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Experimentation in Markets

We present a model of entry and exit with Bayesian learning and price competition. A new product of initially unknown quality is introduced in the market, and purchases of the product yield information on its true quality. We assume that the performance of the new product is publicly observable. As agents learn from the experiments of others, informational externalities arise. We determine the Markov Perfect Equilibrium prices and allocations. In a single market, the combination of the informational externalities among the buyers and the strategic pricing by the sellers results in excessive experimentation. If the new product is launched in many distinct markets, the path of sales converges to the efficient path in the limit as the number of markets grows.

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Paper provided by Cowles Foundation for Research in Economics, Yale University in its series Cowles Foundation Discussion Papers with number 1214.

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Length: 36 pages
Date of creation: Apr 1999
Date of revision:
Handle: RePEc:cwl:cwldpp:1214
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Order Information: Postal: Cowles Foundation, Yale University, Box 208281, New Haven, CT 06520-8281 USA

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  1. Gale, D. & Chamley, C., 1992. "Information Revelation and Strategic Delay in a Model of Investment," Papers 10, Boston University - Department of Economics.
  2. Rothschild, Michael, 1974. "A two-armed bandit theory of market pricing," Journal of Economic Theory, Elsevier, vol. 9(2), pages 185-202, October.
  3. Rafael Rob, 1991. "Learning and Capacity Expansion under Demand Uncertainty," Review of Economic Studies, Oxford University Press, vol. 58(4), pages 655-675.
  4. Felli, Leonardo & Harris, Christopher, 1996. "Learning, Wage Dynamics, and Firm-Specific Human Capital," Journal of Political Economy, University of Chicago Press, vol. 104(4), pages 838-68, August.
  5. Dirk Bergemann & Juuso Valimaki, 1996. "Market Diffusion with Two-Sided Learning," Cowles Foundation Discussion Papers 1138, Cowles Foundation for Research in Economics, Yale University.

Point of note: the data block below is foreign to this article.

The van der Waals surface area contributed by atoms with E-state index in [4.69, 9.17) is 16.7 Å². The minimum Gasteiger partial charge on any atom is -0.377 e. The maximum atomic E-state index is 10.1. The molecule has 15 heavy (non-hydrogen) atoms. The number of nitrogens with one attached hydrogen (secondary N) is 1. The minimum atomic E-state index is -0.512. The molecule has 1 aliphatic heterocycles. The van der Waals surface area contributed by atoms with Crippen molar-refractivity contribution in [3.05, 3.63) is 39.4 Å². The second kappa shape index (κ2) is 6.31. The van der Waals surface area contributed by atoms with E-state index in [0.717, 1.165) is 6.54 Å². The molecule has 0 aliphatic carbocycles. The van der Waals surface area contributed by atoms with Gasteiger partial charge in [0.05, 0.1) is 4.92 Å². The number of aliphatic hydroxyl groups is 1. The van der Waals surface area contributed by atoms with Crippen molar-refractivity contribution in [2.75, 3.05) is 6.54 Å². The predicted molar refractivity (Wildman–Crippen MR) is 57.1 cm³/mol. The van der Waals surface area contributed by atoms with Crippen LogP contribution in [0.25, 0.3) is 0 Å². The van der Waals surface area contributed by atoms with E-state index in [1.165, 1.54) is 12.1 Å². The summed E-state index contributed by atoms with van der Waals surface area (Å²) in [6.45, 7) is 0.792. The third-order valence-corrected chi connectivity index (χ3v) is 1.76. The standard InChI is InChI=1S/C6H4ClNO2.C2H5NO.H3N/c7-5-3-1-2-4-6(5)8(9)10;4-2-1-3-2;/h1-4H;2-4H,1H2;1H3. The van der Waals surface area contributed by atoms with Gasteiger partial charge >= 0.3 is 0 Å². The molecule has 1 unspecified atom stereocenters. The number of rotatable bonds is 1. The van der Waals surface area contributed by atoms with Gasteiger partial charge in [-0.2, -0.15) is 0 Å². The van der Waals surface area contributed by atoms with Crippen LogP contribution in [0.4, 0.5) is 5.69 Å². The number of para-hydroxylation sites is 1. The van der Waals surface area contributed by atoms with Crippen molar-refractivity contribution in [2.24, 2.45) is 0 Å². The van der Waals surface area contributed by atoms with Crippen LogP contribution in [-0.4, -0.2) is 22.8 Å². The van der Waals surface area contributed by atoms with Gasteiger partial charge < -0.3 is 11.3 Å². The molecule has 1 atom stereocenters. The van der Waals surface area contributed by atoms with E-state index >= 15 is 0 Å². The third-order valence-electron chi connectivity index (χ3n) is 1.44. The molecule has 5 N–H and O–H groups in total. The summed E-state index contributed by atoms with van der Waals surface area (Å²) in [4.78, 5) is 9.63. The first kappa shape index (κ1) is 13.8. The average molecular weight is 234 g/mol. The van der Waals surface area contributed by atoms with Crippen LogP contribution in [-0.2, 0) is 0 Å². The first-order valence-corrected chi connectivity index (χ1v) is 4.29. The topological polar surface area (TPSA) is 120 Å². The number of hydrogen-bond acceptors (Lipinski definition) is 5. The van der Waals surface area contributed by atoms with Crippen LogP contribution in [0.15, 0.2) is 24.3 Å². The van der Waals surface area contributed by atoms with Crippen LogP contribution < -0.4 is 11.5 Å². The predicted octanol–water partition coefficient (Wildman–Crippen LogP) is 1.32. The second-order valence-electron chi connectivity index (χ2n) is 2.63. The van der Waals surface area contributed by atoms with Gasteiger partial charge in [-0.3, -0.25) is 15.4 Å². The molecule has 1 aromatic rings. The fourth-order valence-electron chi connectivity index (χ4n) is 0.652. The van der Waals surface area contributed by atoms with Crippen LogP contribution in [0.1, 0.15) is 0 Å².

6. Dirk Bergemann & Juuso Valimaki, 1996. "Learning and Strategic Pricing," Cowles Foundation Discussion Papers 1113, Cowles Foundation for Research in Economics, Yale University.
  7. Dirk Bergemann & Juuso Välimäki, 2000. "Experimentation in Markets," Review of Economic Studies, Oxford University Press, vol. 67(2), pages 213-234.
  8. Banerjee, Abhijit & Fudenberg, Drew, 2004. "Word-of-mouth learning," Games and Economic Behavior, Elsevier, vol. 46(1), pages 1-22, January.
  9. Kenneth Hendricks & Dan Kovenock, 1989. "Asymmetric Information, Information Externalities, and Efficiency: The Case of Oil Exploration," RAND Journal of Economics, The RAND Corporation, vol. 20(2), pages 164-182, Summer.
  10. McFadden, Daniel L & Train, Kenneth E, 1996. "Consumers' Evaluation of New Products: Learning from Self and Others," Journal of Political Economy, University of Chicago Press, vol. 104(4), pages 683-703, August.
  11. Patrick Bolton & Christopher Harris, 1999. "Strategic Experimentation," Econometrica, Econometric Society, vol. 67(2), pages 349-374, March.
  12. Godfrey Keller & Sven Rady, 1999. "Optimal Experimentation in a Changing Environment," Review of Economic Studies, Oxford University Press, vol. 66(3), pages 475-507.
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